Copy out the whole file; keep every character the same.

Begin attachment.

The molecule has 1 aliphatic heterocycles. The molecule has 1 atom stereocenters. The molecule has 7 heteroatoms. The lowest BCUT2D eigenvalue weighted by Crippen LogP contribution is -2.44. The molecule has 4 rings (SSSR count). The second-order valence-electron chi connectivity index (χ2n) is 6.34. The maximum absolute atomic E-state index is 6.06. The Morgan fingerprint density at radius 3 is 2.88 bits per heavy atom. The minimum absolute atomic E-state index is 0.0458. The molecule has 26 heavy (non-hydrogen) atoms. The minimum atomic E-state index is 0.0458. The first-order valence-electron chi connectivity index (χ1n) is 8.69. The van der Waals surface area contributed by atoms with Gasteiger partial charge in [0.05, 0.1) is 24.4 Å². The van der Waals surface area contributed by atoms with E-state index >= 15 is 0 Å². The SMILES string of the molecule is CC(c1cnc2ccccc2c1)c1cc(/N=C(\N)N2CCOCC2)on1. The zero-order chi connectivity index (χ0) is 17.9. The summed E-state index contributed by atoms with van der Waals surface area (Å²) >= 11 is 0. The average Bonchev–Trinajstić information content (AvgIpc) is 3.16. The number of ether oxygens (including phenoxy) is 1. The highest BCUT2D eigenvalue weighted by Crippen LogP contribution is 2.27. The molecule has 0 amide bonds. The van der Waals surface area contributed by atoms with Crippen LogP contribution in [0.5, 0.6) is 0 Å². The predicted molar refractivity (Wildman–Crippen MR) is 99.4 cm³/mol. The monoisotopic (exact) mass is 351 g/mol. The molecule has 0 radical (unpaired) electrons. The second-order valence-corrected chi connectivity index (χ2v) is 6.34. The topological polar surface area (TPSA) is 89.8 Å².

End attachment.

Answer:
The molecule has 1 aliphatic heterocycles. The molecule has 1 atom stereocenters. The molecule has 7 heteroatoms. The lowest BCUT2D eigenvalue weighted by Crippen LogP contribution is -2.44. The molecule has 4 rings (SSSR count). The second-order valence-electron chi connectivity index (χ2n) is 6.34. The maximum absolute atomic E-state index is 6.06. The Morgan fingerprint density at radius 3 is 2.88 bits per heavy atom. The minimum absolute atomic E-state index is 0.0458. The molecule has 26 heavy (non-hydrogen) atoms. The minimum atomic E-state index is 0.0458. The first-order valence-electron chi connectivity index (χ1n) is 8.69. The van der Waals surface area contributed by atoms with Gasteiger partial charge in [0.05, 0.1) is 24.4 Å². The van der Waals surface area contributed by atoms with E-state index >= 15 is 0 Å². The SMILES string of the molecule is CC(c1cnc2ccccc2c1)c1cc(/N=C(\N)N2CCOCC2)on1. The zero-order chi connectivity index (χ0) is 17.9. The summed E-state index contributed by atoms with van der Waals surface area (Å²) >= 11 is 0. The average Bonchev–Trinajstić information content (AvgIpc) is 3.16. The number of ether oxygens (including phenoxy) is 1. The highest BCUT2D eigenvalue weighted by Crippen LogP contribution is 2.27. The molecule has 0 amide bonds. The van der Waals surface area contributed by atoms with Crippen LogP contribution in [0.5, 0.6) is 0 Å². The predicted molar refractivity (Wildman–Crippen MR) is 99.4 cm³/mol. The monoisotopic (exact) mass is 351 g/mol. The molecule has 0 radical (unpaired) electrons. The second-order valence-corrected chi connectivity index (χ2v) is 6.34. The topological polar surface area (TPSA) is 89.8 Å².